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This six-bedroom home with a ‘a Christmas tree forest’ is on the market for €1.25 million
This six-bedroom home with a ‘a Christmas tree forest’ is on the market for €1.25...

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This light-filled home along the Wild Atlantic Way is on the market for €850,000
This light-filled home along the Wild Atlantic Way is on the market for €850,000

Sarah Finnan

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IMAGE

Introducing IMAGE Active: Connect, Move, Thrive
Introducing IMAGE Active: Connect, Move, Thrive

IMAGE

Weekend Guide: 8 events happening around Ireland
Weekend Guide: 8 events happening around Ireland

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Step inside textile artist Nicola Henley’s dreamy Co Clare farmhouse
Step inside textile artist Nicola Henley’s dreamy Co Clare farmhouse

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7 brilliant films to watch this Pride Month 

7 brilliant films to watch this Pride Month 


by Sarah Finnan
21st Jun 2024

All of these films are rated 95% or more on Rotten Tomatoes, so you don’t just have to take my word for it. 

Portrait of a Lady on Fire

Without doubt one of the most gorgeously shot films of all time, Portrait of a Lady on Fire is a period drama set in France in the late 18th century and tells the story of a lesbian affair between two young women: an aristocrat and a painter commissioned to paint her portrait. Noémie Merlant and Adèle Haenel are mesmerising, I genuinely cannot fault this.

Booksmart

Directed by Olivia Wilde and starring Kaitlyn Dever and Beanie Feldstein, Booksmart is genuinely laugh out loud funny – and I don’t say that lightly. A fresh – feminist – take on the coming of age trope, it centres on bestfriends Molly and Amy. Academic overachievers to the highest degreee, they spent the entirety of their high school existence striving to get good grades but on the eve of their graduation, they suddenly reaslie that maybe they missed out on a few things. Determined to make up for lost time, they scramble to cram four years of fun into one night and thus begins the most chaotic evening imaginable. Hilarious and heartfelt in equal measure.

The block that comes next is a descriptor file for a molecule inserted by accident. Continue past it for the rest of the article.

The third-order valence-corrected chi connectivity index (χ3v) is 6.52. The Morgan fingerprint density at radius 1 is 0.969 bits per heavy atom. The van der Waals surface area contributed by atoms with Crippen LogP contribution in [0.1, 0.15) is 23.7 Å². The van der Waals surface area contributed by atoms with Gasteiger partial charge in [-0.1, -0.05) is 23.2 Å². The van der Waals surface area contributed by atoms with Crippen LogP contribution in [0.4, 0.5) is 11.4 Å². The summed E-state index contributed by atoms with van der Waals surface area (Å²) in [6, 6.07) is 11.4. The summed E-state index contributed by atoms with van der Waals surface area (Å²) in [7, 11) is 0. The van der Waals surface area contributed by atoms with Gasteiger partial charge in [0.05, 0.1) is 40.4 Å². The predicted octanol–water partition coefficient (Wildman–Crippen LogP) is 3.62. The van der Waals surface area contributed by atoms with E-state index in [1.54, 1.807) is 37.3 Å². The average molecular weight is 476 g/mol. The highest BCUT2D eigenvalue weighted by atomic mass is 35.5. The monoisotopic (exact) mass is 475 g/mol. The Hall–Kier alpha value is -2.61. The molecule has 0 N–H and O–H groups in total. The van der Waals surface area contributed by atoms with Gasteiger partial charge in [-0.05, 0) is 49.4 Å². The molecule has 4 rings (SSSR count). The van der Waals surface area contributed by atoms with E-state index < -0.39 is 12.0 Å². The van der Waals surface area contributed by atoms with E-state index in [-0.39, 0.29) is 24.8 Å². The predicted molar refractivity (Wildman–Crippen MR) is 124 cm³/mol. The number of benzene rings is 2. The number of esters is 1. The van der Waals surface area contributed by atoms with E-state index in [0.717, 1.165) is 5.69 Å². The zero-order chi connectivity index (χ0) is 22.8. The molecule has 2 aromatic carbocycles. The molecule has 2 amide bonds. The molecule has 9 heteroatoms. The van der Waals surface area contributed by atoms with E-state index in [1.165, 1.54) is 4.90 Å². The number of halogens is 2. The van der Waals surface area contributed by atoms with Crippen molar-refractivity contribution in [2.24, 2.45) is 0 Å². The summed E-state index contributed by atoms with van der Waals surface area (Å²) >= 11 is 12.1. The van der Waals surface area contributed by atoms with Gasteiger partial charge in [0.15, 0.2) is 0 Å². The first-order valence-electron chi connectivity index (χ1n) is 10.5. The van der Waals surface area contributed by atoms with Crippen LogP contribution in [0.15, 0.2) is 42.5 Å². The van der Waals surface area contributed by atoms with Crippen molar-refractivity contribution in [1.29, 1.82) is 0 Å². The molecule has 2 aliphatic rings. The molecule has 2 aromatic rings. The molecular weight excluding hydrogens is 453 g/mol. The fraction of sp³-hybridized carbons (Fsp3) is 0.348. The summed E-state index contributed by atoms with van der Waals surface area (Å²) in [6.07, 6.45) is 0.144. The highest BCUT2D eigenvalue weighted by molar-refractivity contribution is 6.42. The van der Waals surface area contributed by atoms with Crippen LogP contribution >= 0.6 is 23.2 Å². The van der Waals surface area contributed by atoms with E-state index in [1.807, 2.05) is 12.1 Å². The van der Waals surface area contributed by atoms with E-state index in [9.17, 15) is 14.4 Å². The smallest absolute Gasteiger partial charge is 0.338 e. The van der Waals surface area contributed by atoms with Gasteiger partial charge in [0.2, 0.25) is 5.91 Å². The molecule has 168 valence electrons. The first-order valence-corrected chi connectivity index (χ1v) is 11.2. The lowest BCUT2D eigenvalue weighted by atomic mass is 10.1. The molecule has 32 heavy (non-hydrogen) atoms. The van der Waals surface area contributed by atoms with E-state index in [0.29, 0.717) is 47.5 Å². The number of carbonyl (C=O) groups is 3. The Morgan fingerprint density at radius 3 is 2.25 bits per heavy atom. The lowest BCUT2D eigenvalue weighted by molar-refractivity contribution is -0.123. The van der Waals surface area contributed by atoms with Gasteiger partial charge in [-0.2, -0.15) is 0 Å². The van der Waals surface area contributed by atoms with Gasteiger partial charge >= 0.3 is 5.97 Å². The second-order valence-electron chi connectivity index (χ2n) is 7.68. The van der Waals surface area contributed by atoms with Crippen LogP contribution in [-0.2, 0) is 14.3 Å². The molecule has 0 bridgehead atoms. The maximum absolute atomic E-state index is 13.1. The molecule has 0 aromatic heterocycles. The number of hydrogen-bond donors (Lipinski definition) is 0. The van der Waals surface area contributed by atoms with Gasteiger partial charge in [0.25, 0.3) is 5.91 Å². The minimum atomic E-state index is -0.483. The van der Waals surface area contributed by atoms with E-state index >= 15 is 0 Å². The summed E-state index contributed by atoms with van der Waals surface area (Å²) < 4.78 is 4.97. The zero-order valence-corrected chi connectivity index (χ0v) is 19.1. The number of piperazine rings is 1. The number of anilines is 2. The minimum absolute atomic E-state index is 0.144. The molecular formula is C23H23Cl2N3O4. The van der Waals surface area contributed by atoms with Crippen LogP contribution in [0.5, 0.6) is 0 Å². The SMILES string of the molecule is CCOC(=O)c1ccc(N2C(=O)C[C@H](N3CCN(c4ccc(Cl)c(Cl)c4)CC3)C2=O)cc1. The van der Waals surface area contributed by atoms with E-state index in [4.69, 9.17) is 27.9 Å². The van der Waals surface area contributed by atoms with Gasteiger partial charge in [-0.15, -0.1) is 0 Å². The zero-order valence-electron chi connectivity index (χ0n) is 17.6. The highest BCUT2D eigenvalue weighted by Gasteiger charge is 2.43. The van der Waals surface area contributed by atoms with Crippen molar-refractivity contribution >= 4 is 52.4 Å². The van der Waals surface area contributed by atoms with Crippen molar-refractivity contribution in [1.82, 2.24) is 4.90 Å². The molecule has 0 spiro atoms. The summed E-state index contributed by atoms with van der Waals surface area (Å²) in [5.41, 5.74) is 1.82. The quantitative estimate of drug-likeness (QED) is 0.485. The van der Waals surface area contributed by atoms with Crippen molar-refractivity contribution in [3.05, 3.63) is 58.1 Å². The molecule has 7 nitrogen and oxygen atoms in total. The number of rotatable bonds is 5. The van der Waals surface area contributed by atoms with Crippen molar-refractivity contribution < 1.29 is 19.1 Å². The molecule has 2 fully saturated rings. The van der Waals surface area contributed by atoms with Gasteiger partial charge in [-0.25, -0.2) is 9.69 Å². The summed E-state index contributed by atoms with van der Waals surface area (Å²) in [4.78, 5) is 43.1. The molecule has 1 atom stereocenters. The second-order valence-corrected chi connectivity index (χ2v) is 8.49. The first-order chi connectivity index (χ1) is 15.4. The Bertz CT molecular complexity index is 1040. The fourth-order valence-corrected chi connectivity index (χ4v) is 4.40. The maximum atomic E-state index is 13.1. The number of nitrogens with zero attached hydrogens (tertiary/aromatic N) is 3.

God’s Own Country 

Recommended to me off the back of Challengers, which also stars Josh O’Connor, God’s Own Country is a British romantic drama about a young sheep farmer in Yorkshire whose life is transformed by a Romanian migrant worker. It’s beautifully told and wrought with sexual tension. 

All About My Mother

Winner of Best Foreign Language Film at the 72nd Academy Awards, the film is directed by Pedro Almodóvar and follows Manuela, a nurse and single mother, who is devastated by the loss of her teenage son, Esteban. In her grief, she travels to Barcelona to find Esteban’s transgender father, Lola, who is unaware of ever having a son. Along the way, Manuela reconnects with old friends and meets new ones, including a pregnant nun, Rosa, played by Penélope Cruz. I first saw this when doing a Spanish language film module in college and it’s stayed with me ever since. (The song at the start of the trailer is “Tajabone” by Ismaël Lô, you’re welcome.)

All Of Us Strangers

I’ve waxed lyrical about my love for All Of Us Strangers plenty already, so it should come as no surprise to see it feature here. Adapted by English director Andrew Haigh from the Japanese novel Strangers by Taichi Yamada, the movie stars Andrew Scott and Paul Mescal as unlikely lovers, brought together by a chance encounter in their near-vacant high-rise apartment block in contemporary London. An incredible love story punctuated by an incredible soundtrack, it’s utterly devastating and yet inexplicably healing too. 

Shiva Baby 

Written and directed by Emma Seligman, Shiva Baby will make you sweat with second-hand embarrassment but don’t let that deter you! Rachell Sennott plays Danielle, a young bisexual woman, who attends a shiva (a Jewish mourning ritual) with her parents. Other attendees include her successful ex-girlfriend Maya (Molly Gordon)… and her sugar daddy Max (Danny Deferrari) who shows up unexpectedly with his wife Kim (Dianna Agron) and their newborn. One of my favourite films of recent years, it’s a stressful but thoroughly enjoyable watch. 

Passages 

A messy (and undeniably sexy) look at modern relationships, Passages features one of the most unlikable – but no less interesting – main characters of any film I’ve ever seen. A complex tale of passion and lust, Fran Rogowski stars as the central character Tomas – a self-involved narcissist auteur who throws his marriage to husband Martin (played by the illustrious Ben Whishaw) into crisis when he begins an affair with a younger woman. Dubbed an “unlikely sex symbol” by the New York Times, Rogowski is magnetic to watch… even if you don’t necessarily like his character for most of the film. 

Feature image courtesy of MUBI